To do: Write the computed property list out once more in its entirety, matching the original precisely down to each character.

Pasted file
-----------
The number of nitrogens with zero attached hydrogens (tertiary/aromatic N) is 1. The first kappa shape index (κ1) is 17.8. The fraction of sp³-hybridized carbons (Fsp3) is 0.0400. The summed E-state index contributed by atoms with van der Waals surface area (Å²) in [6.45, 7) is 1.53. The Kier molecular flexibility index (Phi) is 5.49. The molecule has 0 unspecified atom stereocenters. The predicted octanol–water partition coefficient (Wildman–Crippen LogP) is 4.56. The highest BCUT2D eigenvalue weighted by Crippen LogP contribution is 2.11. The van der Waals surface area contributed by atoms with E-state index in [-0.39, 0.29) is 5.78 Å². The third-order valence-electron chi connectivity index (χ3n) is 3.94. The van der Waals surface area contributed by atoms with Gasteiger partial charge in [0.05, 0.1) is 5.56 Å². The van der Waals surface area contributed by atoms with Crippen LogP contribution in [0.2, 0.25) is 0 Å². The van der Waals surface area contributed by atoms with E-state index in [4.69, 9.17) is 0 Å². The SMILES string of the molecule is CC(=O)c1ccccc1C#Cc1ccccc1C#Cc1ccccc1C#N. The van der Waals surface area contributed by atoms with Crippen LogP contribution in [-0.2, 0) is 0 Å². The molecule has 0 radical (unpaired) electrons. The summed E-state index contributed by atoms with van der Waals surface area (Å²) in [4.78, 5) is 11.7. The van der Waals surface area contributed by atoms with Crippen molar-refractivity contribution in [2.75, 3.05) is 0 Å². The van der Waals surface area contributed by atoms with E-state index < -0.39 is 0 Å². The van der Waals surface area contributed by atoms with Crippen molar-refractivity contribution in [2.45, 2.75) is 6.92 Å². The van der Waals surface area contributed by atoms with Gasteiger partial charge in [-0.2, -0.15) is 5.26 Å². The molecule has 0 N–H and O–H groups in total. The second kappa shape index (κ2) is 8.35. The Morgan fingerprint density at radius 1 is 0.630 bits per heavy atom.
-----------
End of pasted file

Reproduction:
The number of nitrogens with zero attached hydrogens (tertiary/aromatic N) is 1. The first kappa shape index (κ1) is 17.8. The fraction of sp³-hybridized carbons (Fsp3) is 0.0400. The summed E-state index contributed by atoms with van der Waals surface area (Å²) in [6.45, 7) is 1.53. The Kier molecular flexibility index (Phi) is 5.49. The molecule has 0 unspecified atom stereocenters. The predicted octanol–water partition coefficient (Wildman–Crippen LogP) is 4.56. The highest BCUT2D eigenvalue weighted by Crippen LogP contribution is 2.11. The van der Waals surface area contributed by atoms with E-state index in [-0.39, 0.29) is 5.78 Å². The third-order valence-electron chi connectivity index (χ3n) is 3.94. The van der Waals surface area contributed by atoms with Gasteiger partial charge in [0.05, 0.1) is 5.56 Å². The van der Waals surface area contributed by atoms with Crippen LogP contribution in [0.2, 0.25) is 0 Å². The van der Waals surface area contributed by atoms with E-state index in [4.69, 9.17) is 0 Å². The SMILES string of the molecule is CC(=O)c1ccccc1C#Cc1ccccc1C#Cc1ccccc1C#N. The van der Waals surface area contributed by atoms with Crippen LogP contribution in [-0.2, 0) is 0 Å². The molecule has 0 radical (unpaired) electrons. The summed E-state index contributed by atoms with van der Waals surface area (Å²) in [4.78, 5) is 11.7. The van der Waals surface area contributed by atoms with Crippen molar-refractivity contribution in [2.75, 3.05) is 0 Å². The van der Waals surface area contributed by atoms with E-state index < -0.39 is 0 Å². The van der Waals surface area contributed by atoms with Crippen molar-refractivity contribution in [2.45, 2.75) is 6.92 Å². The van der Waals surface area contributed by atoms with Gasteiger partial charge in [-0.2, -0.15) is 5.26 Å². The molecule has 0 N–H and O–H groups in total. The second kappa shape index (κ2) is 8.35. The Morgan fingerprint density at radius 1 is 0.630 bits per heavy atom.